KING: Yes. When do you think it will be and will it be a long trial? How do you view it? They said last night it will start in the fall probably.

DUNNE: In the fall, yes. And, you know, California trials take longer than other trials. I mean, the Skakel trial which is about to start, is scheduled for five weeks and the judge has said it will be over in five weeks. Whereas the Menendez and the O.J. went on for the better part of a year. I don't see -- I think they should -- that they ought to be able to do the Blake case much quicker than those other two.

KING: What was the Liza wedding like?

DUNNE: You know what, Larry? I had a great time. I really did.

KING: You wrote that.

DUNNE: It was a show. It was a spectacle. It was an amazing bunch of people who were there. And, you know, who knows, but Liza was happy. I went to the bridal dinner and to the wedding. And I don't know the husband. I just met him. But you know, look at her. She looks wonderful. She lost 90 pounds. She was having a great time.

KING: We had her on the second night of her honeymoon from London.

DUNNE: I saw it.

KING: And she was terrific. I mean, she...

DUNNE: Yes. She was great that night.

KING: All right. Tell me about this program you're doing, "Power, Privilege and Justice"?

DUNNE: Well, it's going to be a weekly show on Court TV. I'm really excited about it, I have to tell you. I'm shooting all day tomorrow. I rehearsed this afternoon. I'm the narrator. I'm the host. I am -- you know, I started out in TV. I was the stage manager of the "Howdy Doody Show" years ago.

KING: Really? It's Howdy Doody time.

DUNNE: Yes. And I was at NBC for years as a stage manager and then went on and so forth. So this is coming back to TV, but, you know, in front of the camera rather than behind.

KING: And what's the theme of the show?

DUNNE: It's stories of criminology among the rich and who gets away with it, and, you know, because a lot of people do get away with it if they have sufficient funds. KING: So these are stories of trials of the past?

DUNNE: These are all true stories. And one of them is the Billionaire Boys Club, if you remember that case.

KING: Yes, I remember that.

DUNNE: And the one where I'm doing tomorrow has to do with that heiress in the hunt country of Virginia who fell in love with the Argentinian polo player, had an affair with him. She owned the polo team and she killed him, and got something like 28 days in jail and a $2,500 fine, something like that. It was absolutely nothing. I mean, it shows where money talks.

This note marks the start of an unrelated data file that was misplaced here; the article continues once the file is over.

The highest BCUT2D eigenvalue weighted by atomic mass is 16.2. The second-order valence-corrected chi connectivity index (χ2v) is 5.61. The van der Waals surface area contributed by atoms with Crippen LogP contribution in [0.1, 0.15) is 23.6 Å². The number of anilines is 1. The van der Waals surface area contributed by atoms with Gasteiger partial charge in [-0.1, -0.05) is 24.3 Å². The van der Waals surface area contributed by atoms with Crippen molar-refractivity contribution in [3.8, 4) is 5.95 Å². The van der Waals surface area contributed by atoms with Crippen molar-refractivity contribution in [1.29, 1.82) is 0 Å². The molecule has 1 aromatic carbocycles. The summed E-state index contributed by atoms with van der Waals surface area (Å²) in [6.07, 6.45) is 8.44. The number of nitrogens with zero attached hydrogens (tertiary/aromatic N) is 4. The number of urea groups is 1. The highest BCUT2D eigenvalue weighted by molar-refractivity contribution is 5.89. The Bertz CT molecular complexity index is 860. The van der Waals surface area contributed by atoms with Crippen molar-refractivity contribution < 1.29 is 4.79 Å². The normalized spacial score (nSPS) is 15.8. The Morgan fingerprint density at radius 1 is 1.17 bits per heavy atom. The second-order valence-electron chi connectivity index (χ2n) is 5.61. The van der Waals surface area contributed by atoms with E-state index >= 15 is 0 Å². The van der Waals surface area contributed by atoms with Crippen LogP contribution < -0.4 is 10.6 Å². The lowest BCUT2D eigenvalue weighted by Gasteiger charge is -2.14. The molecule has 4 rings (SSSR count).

KING: Dominick, you've traveled in interesting circles. Did you get most interested in covering trials and murder after your daughter's death or had it been your beat?

DUNNE: Oh, no. No, after. I mean, I had never attended a trial until I attended the trial of the man who killed my daughter. And I was so appalled at what I saw in that courtroom, I mean, appalled at the lies that were told and, you know, and the costuming of the killer on trial.

And I thought, you know, I can do something about this. I can write about this. I can go on TV and talk about this. I can make this known what happens. I mean -- and it bothered me terribly from the first day that the rights of the defendant on trial exceed the rights of the victim. I'm all for the victim. I'm an advocate for victims.

KING: No kidding. You have an amazing life. You seem to know everyone. You go everywhere. You like that whole scene, right? You like the parties?

DUNNE: Yes, I do. I do. I do. I always have. I've done it all my life. And you know, I've been on the scene for 50 years. So I know everybody. And, you know, I've had some -- a terrible tragedy in my life.

But the fact is it also -- that tragedy -- out of that tragedy came a direction that I never had had before. I was kind of all over the place. I was a movie producer and so forth. And -- but you know? I enjoyed writing about crime and reporting about it and going on television and talking about it.

KING: And you're the best. Thank you, Dominick. As always, I appreciate you doing this.

DUNNE: Thanks, Larry.

KING: Dominick Dunne, he's completing his new novel. "Justice," the paperback version, will be out in May. His TV series, "Dominick Dunne's Power, Privilege & Justice" starts in June on Court TV. And, of course, his monthly column now in its second year for "Vanity Fair." Deepak Chopra, best-selling author. His books include "How to Know God" and "The Deeper Wound", founder of the Chopra Center for Well-Being is next. Don't go away.


KING: Joining us from Chicago is Deepak Chopra, best selling author, founder of the Chopra Center for Well-Being. We want to get his thoughts on the current scandal in the Catholic church and whether any good can come of this.

What's your read on it, Deepak?

DEEPAK CHOPRA, SPIRITUAL TEACHER: Well, I think we have a clash right now between two paradigms. The first paradigm says, you know, it's based on Christian theology which says, I'm a sinner, I must atone for my sins. I must pray for forgiveness. I must seek redemption.

The post modern paradigm on the other hand says you are a predator. You are a criminal and you are to be punished. But I think if you really want to go deep into the roots of this problem, Larry, then we have to see that the whole theology is based on repression, on guilt, on a sense that if you have carnal desire and carnal pleasure and carnal experience, you cannot be holy.